I know I've been really really behind on Blind Spot. I have 5 films still on my list to watch when I should have 4. I am about 2 months behind on this but I'm slowly slowly catching up.
This month I finally watched a modern British classic, Lock Stock and Two Smoking Barrels. Every time I've mentioned it to people, they've done the step back and 'What? You've never seen it?'. Yes. I had never seen it. When I was younger I just wasn't interested but I saw Guy Ritchie's later films, Snatch in particular made me sit up and take note. Of course everyone knows Ritchie for Sherlock Holmes and most recently The Man from U.N.C.L.E. He brought his grit from his early films in Sherlock Holmes and his style to UNCLE. But my favourite film of his is RocknRolla. To me, its severely underated.
Lock Stock and Two Smoking Barrels has the signature cross over of story lines, which all come to a head and make complete sense. There also always seems to be a group or a couple of 'good guys' who are forced to do something bad that they're actually ok with doing. Then there are the usual 'bad guy gangsters' who surround the story with confusion, pitch perfect dialogue and deserved outcomes. In the later films, there does seem to be casualites but, where it all started, get tied up in a, not exactly a neat box but a room full of corpses. It sounds horrific but its a very amusing discovery scene.
The explain the complicated plot of all the groups and characters invloved would take literally the entire length of the film, so I'll summerise. It all revolves around a card game gone wrong, a debt that needs to be paid, an attic full of weed and a pair of antique shot guns.
Eddy and his four friends, Tom, Soap and Bacon, all put money so that Eddy, a top poker player, can play at Hachett Harry's table. He is a notorious gangster, porn merchant and all round nasty guy. He cheats at poker fircing Eddy into a hole where he now owes Harry half a million pounds. Meanwhile, in the flat next to Eddy's, are a group of dealers planning to rob a group of posh guys who grow weed for another local gangster Rory Breaker. So Eddy and his friends decide to rob the neighbours when they return from they're heist. Harry's enforcer, Big Chris (and his son), visit various people to make sure they pay back money owed and end up caught in the mess later on.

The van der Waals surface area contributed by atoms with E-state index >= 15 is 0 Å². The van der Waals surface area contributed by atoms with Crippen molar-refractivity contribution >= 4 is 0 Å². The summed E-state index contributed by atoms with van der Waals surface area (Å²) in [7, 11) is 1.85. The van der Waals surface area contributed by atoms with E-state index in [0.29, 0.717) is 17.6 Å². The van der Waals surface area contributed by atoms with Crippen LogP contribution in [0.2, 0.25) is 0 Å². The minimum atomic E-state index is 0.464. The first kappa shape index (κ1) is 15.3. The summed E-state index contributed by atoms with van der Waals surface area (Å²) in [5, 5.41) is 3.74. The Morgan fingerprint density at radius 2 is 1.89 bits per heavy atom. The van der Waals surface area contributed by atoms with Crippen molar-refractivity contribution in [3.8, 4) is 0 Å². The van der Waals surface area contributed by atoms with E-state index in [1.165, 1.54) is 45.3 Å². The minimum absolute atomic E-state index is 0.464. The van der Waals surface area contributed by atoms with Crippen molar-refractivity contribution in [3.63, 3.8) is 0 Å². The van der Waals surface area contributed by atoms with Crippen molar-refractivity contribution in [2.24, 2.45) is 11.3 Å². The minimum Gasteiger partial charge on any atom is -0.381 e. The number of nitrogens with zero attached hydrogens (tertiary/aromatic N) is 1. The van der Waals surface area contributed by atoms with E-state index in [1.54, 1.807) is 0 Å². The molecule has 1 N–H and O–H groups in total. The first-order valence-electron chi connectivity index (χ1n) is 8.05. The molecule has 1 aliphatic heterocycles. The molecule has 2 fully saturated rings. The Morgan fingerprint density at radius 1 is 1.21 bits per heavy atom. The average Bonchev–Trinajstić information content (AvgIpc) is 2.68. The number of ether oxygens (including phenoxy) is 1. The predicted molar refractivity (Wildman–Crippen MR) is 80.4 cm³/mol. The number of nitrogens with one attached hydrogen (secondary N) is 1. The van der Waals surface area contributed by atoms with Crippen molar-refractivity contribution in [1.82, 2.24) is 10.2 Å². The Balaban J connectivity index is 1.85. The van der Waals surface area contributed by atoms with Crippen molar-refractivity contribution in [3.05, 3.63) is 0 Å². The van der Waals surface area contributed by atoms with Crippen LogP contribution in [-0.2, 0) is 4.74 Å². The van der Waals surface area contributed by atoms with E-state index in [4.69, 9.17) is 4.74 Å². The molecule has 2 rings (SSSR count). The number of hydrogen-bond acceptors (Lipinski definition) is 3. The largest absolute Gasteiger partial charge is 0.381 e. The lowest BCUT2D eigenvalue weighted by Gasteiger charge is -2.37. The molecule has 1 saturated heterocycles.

Winston and the weed growers
Dog and the gang
This is the jist of the whole story, but it does indeed end in a blood bath and a shower of guns. 'This is fucked. No money. No weed. Its all been replaced by a pile of corpses.' What is interesting is the show of guns in the film, as any Brit knows, getting hold of guns, shot guns not included isn't as easy as in the US. But Eddy and his friends do have a problem getting guns and at one point end up with the antique guns.
'A minute ago this was the safest job in the world. Now it's turning into a bad day in Bosnia.'
The film is unbelievably quotable. Every other line I seem to have heard before from someone somewhere. One in particular is during the heist at the weed growers, the posh boys attempt to defend themselves are start shooting. The leader of the group, Dog, gets fed up and says 'I don't fucking believe this! Can everyone stop gettin' shot?'. This is actually in a late 90's song at the start. I never knew until now it was from this film. I was laughing my way through the film, which may sound bad beacuse of the high body count but the script is just too good. I'm sorry to say this but the British wit of Ritchie's earlier films hasn't carried over to the later 'bigger' films.
The cast are absolutely perfect and anyone who knows Brit Grit or just British films will recognise them all. Vinnie Jones of course is heavily used, especially in the trailer, as most would have known him as the footballer. Now its a shame for to be used as a stereotype, same with Jason Statham. But ah well, we can sigh and hope they return to excellent form and maybe Guy Ritchie. One thing that no one couldn't not notice is the lack of women. In fact, there are really only two women in the film. One doesn't talk but does make a point with a machine gun. The other is past middle age and only has a few lines at the poker game. That's it. The two women aren't on the screen for more than a minute each but when they're there, they make a point.
I've never been into gangster films and maybe this film isn't really about gangsters, but there is something gritty and yet effortless about British films of this genre. Nothing is glamourous and theres always an underline that everything is actually pretty cheap and rough. With American gangster films, there is always that fine line where the life looks good but as always, character is better over substance and my gad does Lock Stock have brilliant characters. Plus, you know when a film has class and status when Sting plays the lead's Dad who owns a bar.
In the words of Big Chris 'It's been emotional'.
To see where it all started and for an excellent insight to film, have a look at The Matinee and have a look HERE for more Blind Spot posts from other bloggers.